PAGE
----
Several recent studies have made key insights into defining the cellular targets for IP6. The human RNA-editing enzyme ADAR2 and the S. cerevisiae tRNA-editing enzyme ADAT1 both require IP6 binding for protein function (32). The efficient nuclear export of mRNA also specifically requires the Ipk1-catalyzed production of IP6 (71). mRNAs are exported as large ribonucleoprotein (mRNP) complexes in a unidirectional manner through nuclear pore complexes (NPCs), embedded in the nuclear envelope (28). The targeting of export-competent mRNPs to NPCs is dependent on the essential mRNA export receptor dimer Mex67-Mtr2 in the budding yeast S. cerevisiae and TAP/NXF1-p15/NXT1 in metazoan cells (18, 26, 54); however, Mex67 is not essential in S. pombe (69). Two factors that are essential for mRNA export in S. cerevisiae are the DEAD box protein Dbp5 and its IP6-bound activator Gle1 (1, 19, 52, 58, 62, 67). Gle1/IP6 activation of Dbp5 at the NPC cytoplasmic face results in a nucleotide-dependent switch in Dbp5 and triggers changes in mRNP protein composition, thus providing directionality to the export process (61). Interestingly, the IPK1 gene was first discovered in an S. cerevisiae genetic screen aimed at studying Gle1 function (71). Global IP production is also required for efficient mRNA export in mammalian cells (13). To date, S. cerevisiae has been the primary model system used to study the mechanism of IP6 function in mRNA export. Whether metazoans or other fungi also specifically require IP6 production for mRNA export has not been directly tested.
In addition to direct protein binding targets for IP6 function, IP6 is also the substrate for downstream IP6 kinases and is inherently required for the production of IP7 pyrophosphates (1). SpAsp1 and its S. cerevisiae orthologue, Vip1, have recently been defined as IP6 and IP7 kinases, with Vip1 acting as a 1/3-kinase contributing to the synthesis of 1/3-PP-IP5 and 1/3,5-(PP)2-IP4 (31, 41). One S. cerevisiae IP7 target has been defined, the Pho80-Pho85-Pho81 cyclin-CDK-CKI system required for nutrient homeostasis (29, 30). However, even if this regulation is conserved in S. pombe, it does not account for the phenotypes observed in S. pombe asp1Δ cells. Notably, S. pombe asp1Δ cells are defective in cell morphology, polarized growth, and endocytosis, and asp1Δ cells are synthetically lethal with mutations in genes encoding components of the Arp2/3 complex and actin (14).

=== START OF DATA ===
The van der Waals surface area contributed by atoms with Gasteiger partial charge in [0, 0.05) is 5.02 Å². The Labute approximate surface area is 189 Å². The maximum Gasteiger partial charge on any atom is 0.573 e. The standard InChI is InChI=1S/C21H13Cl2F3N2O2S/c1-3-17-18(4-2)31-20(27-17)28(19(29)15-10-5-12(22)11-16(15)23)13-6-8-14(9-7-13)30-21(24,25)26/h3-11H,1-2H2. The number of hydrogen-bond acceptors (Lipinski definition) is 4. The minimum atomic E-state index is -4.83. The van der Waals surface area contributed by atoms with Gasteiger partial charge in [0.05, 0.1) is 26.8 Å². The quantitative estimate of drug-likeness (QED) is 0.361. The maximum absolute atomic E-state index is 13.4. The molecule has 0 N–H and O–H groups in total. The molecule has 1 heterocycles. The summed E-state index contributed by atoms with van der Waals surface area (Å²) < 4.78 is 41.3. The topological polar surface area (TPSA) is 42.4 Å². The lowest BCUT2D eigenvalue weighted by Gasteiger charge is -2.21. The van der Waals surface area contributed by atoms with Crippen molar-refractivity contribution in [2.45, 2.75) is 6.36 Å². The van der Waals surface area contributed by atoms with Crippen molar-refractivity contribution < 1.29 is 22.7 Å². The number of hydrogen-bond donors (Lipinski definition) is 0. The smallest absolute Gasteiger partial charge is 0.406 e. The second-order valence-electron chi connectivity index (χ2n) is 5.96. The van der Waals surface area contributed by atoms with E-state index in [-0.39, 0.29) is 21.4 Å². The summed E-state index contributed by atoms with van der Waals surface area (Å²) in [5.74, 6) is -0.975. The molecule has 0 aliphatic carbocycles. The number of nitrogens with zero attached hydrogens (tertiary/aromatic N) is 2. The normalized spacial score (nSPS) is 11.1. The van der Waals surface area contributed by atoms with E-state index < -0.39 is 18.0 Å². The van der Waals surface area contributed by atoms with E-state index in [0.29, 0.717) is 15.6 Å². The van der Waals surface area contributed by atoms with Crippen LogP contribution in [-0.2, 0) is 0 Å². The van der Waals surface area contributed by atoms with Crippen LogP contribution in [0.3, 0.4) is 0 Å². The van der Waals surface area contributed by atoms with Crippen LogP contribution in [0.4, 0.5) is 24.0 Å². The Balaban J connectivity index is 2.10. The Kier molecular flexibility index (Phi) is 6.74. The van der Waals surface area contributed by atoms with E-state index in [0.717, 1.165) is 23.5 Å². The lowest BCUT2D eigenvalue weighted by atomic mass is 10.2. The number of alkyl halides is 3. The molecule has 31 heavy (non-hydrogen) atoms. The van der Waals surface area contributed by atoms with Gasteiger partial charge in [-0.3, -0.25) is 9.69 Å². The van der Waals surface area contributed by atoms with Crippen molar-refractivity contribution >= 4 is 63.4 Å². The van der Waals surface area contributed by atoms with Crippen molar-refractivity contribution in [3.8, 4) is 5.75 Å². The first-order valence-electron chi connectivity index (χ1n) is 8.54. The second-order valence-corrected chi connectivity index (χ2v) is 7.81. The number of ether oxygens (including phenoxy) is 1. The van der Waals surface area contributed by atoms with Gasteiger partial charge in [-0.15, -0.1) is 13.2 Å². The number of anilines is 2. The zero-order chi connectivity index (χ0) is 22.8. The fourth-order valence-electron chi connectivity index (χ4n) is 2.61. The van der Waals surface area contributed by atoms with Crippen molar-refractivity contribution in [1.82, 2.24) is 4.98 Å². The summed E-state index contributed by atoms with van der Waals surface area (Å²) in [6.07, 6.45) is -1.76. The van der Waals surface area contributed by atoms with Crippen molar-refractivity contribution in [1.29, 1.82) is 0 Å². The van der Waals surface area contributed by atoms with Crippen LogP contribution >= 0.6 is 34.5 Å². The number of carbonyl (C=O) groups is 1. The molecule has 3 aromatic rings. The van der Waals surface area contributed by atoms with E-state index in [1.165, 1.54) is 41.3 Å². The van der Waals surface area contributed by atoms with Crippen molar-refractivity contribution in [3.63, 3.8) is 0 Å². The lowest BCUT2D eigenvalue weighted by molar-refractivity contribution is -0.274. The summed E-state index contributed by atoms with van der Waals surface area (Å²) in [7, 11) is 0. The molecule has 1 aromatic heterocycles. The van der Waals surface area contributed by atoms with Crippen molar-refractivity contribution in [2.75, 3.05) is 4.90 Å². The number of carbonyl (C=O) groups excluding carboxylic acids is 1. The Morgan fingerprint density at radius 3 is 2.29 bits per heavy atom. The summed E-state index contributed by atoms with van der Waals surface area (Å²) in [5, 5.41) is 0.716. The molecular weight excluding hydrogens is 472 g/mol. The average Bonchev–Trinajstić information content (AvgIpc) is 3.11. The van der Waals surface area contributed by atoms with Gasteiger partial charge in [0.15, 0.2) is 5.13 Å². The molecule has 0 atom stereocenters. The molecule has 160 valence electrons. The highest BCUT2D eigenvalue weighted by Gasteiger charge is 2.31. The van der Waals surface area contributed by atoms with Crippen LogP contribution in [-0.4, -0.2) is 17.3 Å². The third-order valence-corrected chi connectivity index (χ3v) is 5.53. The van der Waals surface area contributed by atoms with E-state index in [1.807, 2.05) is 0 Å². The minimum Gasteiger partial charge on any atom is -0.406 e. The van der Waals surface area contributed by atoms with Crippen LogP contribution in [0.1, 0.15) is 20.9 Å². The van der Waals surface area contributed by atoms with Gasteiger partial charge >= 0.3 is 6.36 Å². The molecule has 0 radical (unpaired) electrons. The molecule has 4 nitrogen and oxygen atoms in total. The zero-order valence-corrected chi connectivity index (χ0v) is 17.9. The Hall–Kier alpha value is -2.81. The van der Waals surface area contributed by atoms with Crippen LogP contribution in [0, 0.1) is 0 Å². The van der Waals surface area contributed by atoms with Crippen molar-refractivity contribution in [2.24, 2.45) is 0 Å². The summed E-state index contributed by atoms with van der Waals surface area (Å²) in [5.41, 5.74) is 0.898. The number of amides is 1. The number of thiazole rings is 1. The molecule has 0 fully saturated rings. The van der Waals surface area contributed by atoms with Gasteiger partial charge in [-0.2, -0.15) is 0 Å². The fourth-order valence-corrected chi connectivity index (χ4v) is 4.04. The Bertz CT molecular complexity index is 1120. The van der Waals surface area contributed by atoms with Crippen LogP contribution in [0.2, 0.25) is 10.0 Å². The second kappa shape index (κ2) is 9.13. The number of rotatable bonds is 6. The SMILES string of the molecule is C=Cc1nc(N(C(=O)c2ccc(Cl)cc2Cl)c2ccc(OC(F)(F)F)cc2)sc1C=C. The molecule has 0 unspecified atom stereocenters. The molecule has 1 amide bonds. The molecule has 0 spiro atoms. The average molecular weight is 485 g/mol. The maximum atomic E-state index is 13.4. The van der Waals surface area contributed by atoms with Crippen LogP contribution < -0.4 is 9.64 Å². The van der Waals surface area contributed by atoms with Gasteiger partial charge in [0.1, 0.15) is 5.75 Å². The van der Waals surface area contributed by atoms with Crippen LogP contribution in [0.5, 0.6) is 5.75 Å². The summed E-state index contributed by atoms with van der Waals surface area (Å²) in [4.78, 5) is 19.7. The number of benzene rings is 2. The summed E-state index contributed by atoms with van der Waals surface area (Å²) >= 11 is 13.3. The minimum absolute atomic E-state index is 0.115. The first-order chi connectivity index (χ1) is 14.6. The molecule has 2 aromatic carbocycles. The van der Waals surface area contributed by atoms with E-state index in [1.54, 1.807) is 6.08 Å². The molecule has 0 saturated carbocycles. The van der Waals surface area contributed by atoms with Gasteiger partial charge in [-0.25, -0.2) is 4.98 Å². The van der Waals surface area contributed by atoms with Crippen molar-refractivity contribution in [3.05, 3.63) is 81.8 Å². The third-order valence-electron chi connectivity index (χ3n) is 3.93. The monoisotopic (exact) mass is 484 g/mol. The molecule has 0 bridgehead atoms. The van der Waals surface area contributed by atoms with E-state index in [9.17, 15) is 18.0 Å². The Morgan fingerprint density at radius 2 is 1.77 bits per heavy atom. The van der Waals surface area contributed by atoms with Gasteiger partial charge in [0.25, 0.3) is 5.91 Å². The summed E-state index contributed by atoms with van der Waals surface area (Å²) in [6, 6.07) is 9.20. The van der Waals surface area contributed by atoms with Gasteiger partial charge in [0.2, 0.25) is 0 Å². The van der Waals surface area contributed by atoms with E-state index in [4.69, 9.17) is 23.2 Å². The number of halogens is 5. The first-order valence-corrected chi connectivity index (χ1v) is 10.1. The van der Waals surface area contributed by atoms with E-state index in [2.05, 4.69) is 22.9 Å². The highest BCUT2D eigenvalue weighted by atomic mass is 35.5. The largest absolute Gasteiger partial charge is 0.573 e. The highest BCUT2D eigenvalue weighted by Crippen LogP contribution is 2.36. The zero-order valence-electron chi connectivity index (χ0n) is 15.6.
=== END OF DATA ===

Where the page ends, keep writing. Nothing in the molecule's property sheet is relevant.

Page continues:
S. pombe cells grow in a polarized fashion. Immediately after cell division, the daughter cells initially grow in a monopolar manner from the cell end that existed before division. Subsequently, cells initiate growth from the new end and resume bipolar growth until mitosis (38). The actin cytoskeleton is critical for such polarized growth, and cytoskeleton perturbations result in round, swollen cells. Actin is organized at the growing surfaces of the cell as cortical patches, which function in membrane growth and endocytosis, and along the long axis of the cell as actin cables, which function as tracks for the delivery of secretory vesicles to growing cell ends (9, 17, 42). Actin patches are delocalized during mitosis and concentrated around the medial septum during cytokinesis (33). Dynamic actin assembly (and disassembly) is essential for the assembly, maintenance, and closure of the contractile actomyosin ring and cytokinesis (44). A functional actin cytoskeleton is also required for the proper trafficking of secretory cargoes during cytokinesis (17). For example, secretory vesicles containing Eng1 and Agn1 endoglucanases are delivered to the septum region by the exocyst complex, allowing the digestion of the division septum and the surrounding cell wall and the final physical separation of the daughter cells (10, 34, 66).
We speculated that an interspecies comparison of Ipk1 between S. cerevisiae and S. pombe, two phylogenetically distant yeasts, would allow the dissection of functional conservation and divergence in the soluble IP pathway. To test this, we used a combined genetic and cell biological approach to investigate SpIpk1 function. In addition to conserved defects in mRNA export, a loss of ipk1+ function resulted in pleiotropic defects in cell morphology, polarized growth, endocytosis, and cell separation. By analyzing ipk1Δ asp1Δ double mutants, we gained unique insights into the independent roles of the respective kinases in IP production and cell physiology.